11.6 Power Plant Fly Ash: The Link between Immersion Freezing Behavior and Physico-Chemical Particle Properties

Wednesday, 11 July 2018: 4:45 PM
Regency D (Hyatt Regency Vancouver)
Sarah Grawe, Leibniz Institute for Tropospheric Research, Leipzig, Germany; and S. Augustin-Bauditz, H. C. Clemen, J. Schneider, S. Eriksen Hammer, M. Ebert, J. Lubitz, N. Reicher, Y. Rudich, R. Staacke, F. Stratmann, and H. Wex

Due to the globally increasing electric power demand and the slowly progressing development of renewable energy sources, coal combustion is still a cornerstone of the global energy supply. Despite particulate control devices being a standard in coal-fired power plants, significant amounts of Coal Fly Ash (CFA) particles in atmospherically relevant sizes are emitted because of inefficient filtering of submicron particles [4]. To date, only a few studies have investigated the potential of CFA particles to trigger heterogeneous ice nucleation in cloud droplets [7, 11, 5]. Our measurements aim at expanding the sparse dataset and improving process understanding of how physico-chemical particle properties influence the immersion freezing behavior of CFA.

Immersion freezing measurements were performed with CFA samples from four anonymous German coal-fired power plants. Three instruments were used to achieve good coverage of the temperature range between the first occurrence of heterogeneous ice nucleation and the homogeneous freezing limit. Firstly, the Leipzig Aerosol Cloud Interaction Simulator (LACIS [6]), a laminar flow tube where single, size-selected particles are immersed in airborne droplets, was used. Here, the influence of suspension time of CFA particles in water could be investigated by employing dry particle generation (aerosolization of dry sample) and wet particle generation (atomization of CFA-water suspensions). Secondly, two cold stage setups, one using microliter sized droplets (Leipzig Ice Nucleation Array; LINA [2]) and one using nanoliter sized droplets (WeIzman Supercooled Droplets Observation on Microarray setup; WISDOM [9]) were applied.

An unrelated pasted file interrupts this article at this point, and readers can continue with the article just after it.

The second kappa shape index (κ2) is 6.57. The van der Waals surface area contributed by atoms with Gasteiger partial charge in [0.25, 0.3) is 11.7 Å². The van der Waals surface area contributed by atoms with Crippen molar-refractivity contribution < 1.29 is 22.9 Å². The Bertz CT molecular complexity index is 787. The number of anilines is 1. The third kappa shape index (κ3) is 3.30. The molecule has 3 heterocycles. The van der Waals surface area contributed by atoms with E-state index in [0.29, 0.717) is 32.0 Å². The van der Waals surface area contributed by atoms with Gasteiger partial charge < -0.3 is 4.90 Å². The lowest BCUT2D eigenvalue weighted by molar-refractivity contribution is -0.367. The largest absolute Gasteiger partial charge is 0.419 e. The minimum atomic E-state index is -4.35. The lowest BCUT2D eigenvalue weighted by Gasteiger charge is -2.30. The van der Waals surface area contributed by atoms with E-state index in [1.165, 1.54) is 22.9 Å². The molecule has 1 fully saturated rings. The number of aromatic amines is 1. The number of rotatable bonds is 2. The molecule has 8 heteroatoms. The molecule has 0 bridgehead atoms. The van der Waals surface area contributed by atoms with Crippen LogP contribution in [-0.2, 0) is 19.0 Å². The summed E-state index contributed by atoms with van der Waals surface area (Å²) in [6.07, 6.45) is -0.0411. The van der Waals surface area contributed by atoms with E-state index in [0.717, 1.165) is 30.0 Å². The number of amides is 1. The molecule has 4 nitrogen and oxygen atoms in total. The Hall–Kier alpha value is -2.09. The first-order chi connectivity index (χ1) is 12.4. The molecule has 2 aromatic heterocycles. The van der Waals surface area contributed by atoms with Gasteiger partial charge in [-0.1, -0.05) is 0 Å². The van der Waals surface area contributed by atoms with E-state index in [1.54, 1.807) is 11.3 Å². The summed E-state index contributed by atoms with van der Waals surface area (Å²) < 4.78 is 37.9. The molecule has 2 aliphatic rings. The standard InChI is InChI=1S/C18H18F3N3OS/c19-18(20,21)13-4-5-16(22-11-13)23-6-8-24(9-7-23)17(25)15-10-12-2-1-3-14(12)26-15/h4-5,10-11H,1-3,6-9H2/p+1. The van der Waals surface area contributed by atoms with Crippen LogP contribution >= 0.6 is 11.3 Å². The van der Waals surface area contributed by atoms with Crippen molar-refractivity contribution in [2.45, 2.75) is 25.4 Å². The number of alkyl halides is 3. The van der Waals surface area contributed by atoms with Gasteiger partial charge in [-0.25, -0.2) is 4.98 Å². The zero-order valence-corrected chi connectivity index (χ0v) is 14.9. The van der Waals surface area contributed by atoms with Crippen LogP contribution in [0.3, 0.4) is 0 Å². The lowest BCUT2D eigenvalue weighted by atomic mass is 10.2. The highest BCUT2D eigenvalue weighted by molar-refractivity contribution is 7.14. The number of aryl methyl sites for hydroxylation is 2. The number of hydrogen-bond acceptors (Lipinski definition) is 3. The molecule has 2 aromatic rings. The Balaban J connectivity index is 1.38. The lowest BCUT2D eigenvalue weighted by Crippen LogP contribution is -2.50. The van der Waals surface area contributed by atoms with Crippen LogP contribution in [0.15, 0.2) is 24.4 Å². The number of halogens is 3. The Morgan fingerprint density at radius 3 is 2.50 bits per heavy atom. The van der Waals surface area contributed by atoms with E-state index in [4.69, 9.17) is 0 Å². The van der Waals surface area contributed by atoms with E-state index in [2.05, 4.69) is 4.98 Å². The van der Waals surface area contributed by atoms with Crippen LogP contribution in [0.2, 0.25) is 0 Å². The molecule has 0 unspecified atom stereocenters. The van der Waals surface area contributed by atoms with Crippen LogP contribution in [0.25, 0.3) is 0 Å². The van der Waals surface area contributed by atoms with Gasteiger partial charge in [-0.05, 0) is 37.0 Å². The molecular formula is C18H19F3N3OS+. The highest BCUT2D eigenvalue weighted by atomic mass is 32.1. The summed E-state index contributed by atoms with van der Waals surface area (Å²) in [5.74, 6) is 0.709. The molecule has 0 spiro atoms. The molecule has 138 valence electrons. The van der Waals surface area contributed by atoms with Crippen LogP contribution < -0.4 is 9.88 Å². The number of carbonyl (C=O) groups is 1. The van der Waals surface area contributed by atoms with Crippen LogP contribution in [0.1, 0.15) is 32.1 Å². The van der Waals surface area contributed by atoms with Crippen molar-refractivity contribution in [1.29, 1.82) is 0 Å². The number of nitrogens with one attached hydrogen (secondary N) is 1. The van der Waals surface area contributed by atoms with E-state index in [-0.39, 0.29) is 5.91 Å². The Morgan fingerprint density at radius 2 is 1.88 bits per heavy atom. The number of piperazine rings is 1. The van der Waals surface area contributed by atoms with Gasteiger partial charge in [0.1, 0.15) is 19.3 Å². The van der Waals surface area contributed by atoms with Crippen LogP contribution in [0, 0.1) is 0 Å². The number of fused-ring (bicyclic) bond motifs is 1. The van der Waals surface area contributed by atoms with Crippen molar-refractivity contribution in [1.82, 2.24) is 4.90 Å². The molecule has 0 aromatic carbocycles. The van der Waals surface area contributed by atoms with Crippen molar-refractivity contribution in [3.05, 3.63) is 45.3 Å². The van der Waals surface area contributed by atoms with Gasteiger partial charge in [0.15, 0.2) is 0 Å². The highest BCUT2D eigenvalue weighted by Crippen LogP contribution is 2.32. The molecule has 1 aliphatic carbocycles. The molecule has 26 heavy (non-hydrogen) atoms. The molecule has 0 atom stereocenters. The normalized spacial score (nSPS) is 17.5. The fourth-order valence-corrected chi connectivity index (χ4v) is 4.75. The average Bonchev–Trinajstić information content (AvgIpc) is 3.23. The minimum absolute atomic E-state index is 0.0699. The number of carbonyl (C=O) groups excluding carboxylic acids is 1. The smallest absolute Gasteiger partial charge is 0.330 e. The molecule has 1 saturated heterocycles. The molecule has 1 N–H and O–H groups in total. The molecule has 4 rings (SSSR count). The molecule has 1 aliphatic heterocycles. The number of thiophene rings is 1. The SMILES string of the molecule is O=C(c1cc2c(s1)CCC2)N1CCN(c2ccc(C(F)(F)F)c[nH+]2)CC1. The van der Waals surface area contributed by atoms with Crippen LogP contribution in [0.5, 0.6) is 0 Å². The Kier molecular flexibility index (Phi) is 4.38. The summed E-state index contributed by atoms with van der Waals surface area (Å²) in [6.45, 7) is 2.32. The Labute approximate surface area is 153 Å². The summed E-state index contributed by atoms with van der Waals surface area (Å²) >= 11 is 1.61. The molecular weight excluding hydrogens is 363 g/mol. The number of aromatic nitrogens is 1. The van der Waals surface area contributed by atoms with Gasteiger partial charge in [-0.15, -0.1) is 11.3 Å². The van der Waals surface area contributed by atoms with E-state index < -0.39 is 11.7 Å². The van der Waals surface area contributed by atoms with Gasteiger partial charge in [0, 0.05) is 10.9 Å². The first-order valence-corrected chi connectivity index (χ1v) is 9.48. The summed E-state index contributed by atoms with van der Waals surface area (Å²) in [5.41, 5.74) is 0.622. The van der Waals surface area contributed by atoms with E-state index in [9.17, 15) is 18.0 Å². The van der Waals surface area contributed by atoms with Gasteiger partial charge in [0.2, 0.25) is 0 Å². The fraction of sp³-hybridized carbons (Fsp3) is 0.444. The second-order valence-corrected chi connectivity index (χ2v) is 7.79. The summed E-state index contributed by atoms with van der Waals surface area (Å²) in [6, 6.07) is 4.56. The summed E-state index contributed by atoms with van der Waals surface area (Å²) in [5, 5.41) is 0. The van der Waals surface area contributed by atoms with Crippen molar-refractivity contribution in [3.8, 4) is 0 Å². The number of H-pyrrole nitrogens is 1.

We found that CFA particles are comparable to mineral dust in their immersion freezing behavior when being dry-generated. However, a significant decrease in immersion freezing efficiency was observed during experiments with wet-generated particles in LACIS and the cold stage measurements. In order to understand the reason behind the deactivation, a series of chemical composition, morphology, and crystallography analyses (e.g., single particle mass spectrometry [1], scanning electron microscopy coupled with energy dispersive X-ray microanalysis [8], X-ray diffraction analysis) was performed with dry- and wet-generated particles. From these investigations, we conclude that anhydrous CaSO4, which shows the same qualitative immersion freezing behavior as was observed for dry-generated CFA particles and is known to occur as a coating on submicron CFA [3], triggers heterogeneous ice nucleation at the CFA-water interface. The observed deactivation is likely caused by CaSO4 being dissolved with time which leads to the adsorption of hydrated ions on the CFA surface and hinders direct interaction with the surrounding water molecules [10].


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